Now, I’m not bashing science—I’m instead saying that scientists are prone to the same mistakes and peer pressure as everyone else. I’ve taken a good amount of physics, and my dad has a Ph.D. in physics (he works with optics and cryogenics), so I hold scientists and their discoveries about the world in high regard. People have reached incredible conclusions that have held up to scrutiny and other discoveries (electricity, for instance) that enable us to live the way we do today. But scientists are not all-knowing, nor are they always right, so to assume that the scientists’ logic and rationality is above reproach is really an appeal to authority, which is a logical fallacy (that is, that fact that the people in authority believe something does not imply that they are correct). Yet as I outlined above, to assume one’s own logic and rationality to be always correct is equally flawed, not to mention arrogant.

The Choice on Logic

Now you as the reader have a choice to make:

  1. You can accept my argument. What I have done is that I have assumed human logic and rationality to be trustworthy and have logically arrived at a contradiction. In logic, this means that the assumption I began with was false, so human logic and rationality, by my argument, are not trustworthy. So by accepting my argument, you agree with me that we need a better pillar for our worldviews than logic.
  2. You can disagree with my argument. If this is the route you take, then you disagree either because you disagree with my method (proof by contradiction) or because you disagree with my logic. Disagreeing with my method is tantamount to disagreeing with logic, so if you disagree with my method, you must agree with my conclusion. In the latter case, you would need to show where my logic is wrong. If you can’t do this, then you are simply attacking logic, which implies you agree with my conclusion.

Choosing a Fundamental Assumption

We can now see that, no matter what choice you made, our fundamental assumption cannot be our own rational, critical thinking, nor the experts’ logical conclusions, since human logic is not guaranteed to be correct (or even completely logical, in the most objective sense). We know, however, that the experts are often correct and that our own logic enables us to make important decisions and answer important questions correctly, so our fundamental assumption must not dismiss logic and its unquestionable usefulness to our lives.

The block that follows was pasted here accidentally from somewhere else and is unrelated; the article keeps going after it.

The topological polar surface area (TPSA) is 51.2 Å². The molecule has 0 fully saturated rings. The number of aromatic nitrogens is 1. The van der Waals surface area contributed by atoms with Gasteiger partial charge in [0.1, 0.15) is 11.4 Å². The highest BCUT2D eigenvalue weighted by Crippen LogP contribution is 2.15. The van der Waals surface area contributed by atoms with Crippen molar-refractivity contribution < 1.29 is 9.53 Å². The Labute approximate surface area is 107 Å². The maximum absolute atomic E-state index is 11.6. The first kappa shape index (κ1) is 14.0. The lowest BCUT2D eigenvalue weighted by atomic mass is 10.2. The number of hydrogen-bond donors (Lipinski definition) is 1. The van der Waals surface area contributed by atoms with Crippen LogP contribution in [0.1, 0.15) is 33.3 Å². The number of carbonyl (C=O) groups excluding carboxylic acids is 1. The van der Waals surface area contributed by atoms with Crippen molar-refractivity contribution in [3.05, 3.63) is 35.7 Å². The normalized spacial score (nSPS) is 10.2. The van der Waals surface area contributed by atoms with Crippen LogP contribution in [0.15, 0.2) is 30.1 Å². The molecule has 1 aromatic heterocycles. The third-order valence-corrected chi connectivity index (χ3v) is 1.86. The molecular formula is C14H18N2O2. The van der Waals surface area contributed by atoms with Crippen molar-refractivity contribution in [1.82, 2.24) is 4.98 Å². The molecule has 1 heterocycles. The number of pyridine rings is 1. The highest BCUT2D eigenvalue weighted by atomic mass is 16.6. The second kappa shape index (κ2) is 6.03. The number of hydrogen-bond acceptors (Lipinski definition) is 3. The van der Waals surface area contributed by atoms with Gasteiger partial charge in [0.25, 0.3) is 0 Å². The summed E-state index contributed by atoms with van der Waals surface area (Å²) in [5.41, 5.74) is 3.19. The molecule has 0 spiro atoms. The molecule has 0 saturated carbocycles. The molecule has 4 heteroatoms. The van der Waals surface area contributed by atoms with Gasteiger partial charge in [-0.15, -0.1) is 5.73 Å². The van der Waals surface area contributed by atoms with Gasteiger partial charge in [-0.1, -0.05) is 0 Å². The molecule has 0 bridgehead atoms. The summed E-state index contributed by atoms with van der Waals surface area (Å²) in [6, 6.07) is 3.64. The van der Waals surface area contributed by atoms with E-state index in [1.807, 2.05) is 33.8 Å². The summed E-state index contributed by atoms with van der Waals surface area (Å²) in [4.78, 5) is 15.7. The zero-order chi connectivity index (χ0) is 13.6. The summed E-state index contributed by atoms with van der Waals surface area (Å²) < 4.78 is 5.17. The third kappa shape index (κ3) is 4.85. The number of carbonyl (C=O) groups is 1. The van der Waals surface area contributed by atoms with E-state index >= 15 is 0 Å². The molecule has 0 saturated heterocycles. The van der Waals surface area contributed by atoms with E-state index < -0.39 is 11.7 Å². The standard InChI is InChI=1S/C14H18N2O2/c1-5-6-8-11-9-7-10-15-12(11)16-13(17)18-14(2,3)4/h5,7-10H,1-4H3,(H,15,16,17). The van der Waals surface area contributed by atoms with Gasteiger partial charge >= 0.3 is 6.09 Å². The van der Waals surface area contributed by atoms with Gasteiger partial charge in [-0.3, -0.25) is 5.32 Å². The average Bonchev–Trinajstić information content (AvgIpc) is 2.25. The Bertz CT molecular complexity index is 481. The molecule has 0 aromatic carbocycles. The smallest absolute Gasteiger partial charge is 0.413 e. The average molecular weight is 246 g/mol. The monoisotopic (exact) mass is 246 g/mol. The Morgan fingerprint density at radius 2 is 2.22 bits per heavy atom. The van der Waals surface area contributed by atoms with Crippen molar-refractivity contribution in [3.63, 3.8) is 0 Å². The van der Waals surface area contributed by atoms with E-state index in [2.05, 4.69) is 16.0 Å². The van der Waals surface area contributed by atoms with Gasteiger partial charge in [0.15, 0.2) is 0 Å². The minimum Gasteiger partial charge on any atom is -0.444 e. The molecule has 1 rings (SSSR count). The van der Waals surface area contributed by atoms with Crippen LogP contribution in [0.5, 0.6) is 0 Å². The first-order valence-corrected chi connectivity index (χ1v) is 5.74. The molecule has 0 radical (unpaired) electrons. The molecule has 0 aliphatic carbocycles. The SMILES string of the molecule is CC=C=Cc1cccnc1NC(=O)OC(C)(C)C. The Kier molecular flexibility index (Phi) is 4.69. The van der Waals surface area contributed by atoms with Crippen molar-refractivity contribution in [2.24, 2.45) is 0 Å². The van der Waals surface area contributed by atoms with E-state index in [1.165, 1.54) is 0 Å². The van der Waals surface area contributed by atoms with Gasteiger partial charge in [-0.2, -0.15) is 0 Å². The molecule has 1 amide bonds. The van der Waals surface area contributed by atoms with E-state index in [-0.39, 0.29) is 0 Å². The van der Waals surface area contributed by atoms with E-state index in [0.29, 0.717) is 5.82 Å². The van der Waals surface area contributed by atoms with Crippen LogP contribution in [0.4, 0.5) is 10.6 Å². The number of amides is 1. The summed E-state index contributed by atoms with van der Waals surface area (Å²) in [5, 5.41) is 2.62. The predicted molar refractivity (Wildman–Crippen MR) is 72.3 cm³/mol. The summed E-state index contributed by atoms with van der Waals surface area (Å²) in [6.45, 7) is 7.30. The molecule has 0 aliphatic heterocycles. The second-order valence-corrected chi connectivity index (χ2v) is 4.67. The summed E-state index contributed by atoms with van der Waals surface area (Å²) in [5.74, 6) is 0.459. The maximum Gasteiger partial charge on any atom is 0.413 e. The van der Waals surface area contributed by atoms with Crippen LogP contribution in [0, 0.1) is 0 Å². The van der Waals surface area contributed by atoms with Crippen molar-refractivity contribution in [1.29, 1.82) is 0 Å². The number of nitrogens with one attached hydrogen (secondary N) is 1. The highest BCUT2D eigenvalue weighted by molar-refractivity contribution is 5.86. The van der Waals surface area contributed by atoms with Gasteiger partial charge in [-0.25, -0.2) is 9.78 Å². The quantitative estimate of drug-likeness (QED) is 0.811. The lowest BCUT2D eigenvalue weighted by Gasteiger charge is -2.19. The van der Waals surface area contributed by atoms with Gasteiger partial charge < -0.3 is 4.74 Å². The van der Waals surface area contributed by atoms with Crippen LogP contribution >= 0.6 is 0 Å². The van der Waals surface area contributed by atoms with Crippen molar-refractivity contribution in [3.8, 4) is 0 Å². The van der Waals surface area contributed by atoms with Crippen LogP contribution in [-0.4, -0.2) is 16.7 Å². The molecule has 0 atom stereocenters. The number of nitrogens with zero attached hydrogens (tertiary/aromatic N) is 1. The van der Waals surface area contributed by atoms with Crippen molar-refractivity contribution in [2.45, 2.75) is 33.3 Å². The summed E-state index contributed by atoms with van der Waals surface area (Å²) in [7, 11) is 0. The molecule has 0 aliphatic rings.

Our fundamental assumption must never be wrong or inconsistent (i.e., human logic is inconsistent because you can logically show that human logic is flawed), and it cannot change radically with culture, as the experts do, since that would lead to it being either sometimes wrong or sometimes inconsistent. Because it is very hard to prove a fundamental assumption is sound beyond a shadow of a doubt, my efforts will focus more on finding an assumption that doesn’t fail any of the criteria I’ve drawn up. So from here on out, when I say an assumption is sound, I really mean that assuming it is not a bad idea, which is slightly different.

Let me explain my requirements for a fundamental assumption so that it’s clear that these aren’t just pulled out of the air.

We need a consistent assumption: if our assumption isn’t consistent, how can the worldview we build from it be consistent? That would be absurd. Therefore, we should definitely ensure our assumption is consistent.

It is clear that to fundamentally assume something that is obviously false is foolish, so our assumption must not be incorrect.

If our assumption changes with culture, it won’t be very effective, since we then will need to define it slightly differently over time, so I submit that any working assumption that changes over time or over culture has a more fundamental form that can stay consistent over both. Consider as an example the different societal norms in different countries and different times. All of them, whether written or unwritten, have various rules and consequences if those rules aren’t followed; however, one culture may commend what another culture punishes. Over 1500 years before Christ, civilizations would go to war and commit genocide relatively frequently, and the kings who led these civilizations to victory would be loved and hailed as conquerors. In this day and age, genocide is deeply frowned upon. Although these societal norms change, the more fundamental rule in society is to preserve order: although one could keep a record of all the changes in accepted behavior, the basis behind what is acceptable and what is not has never changed.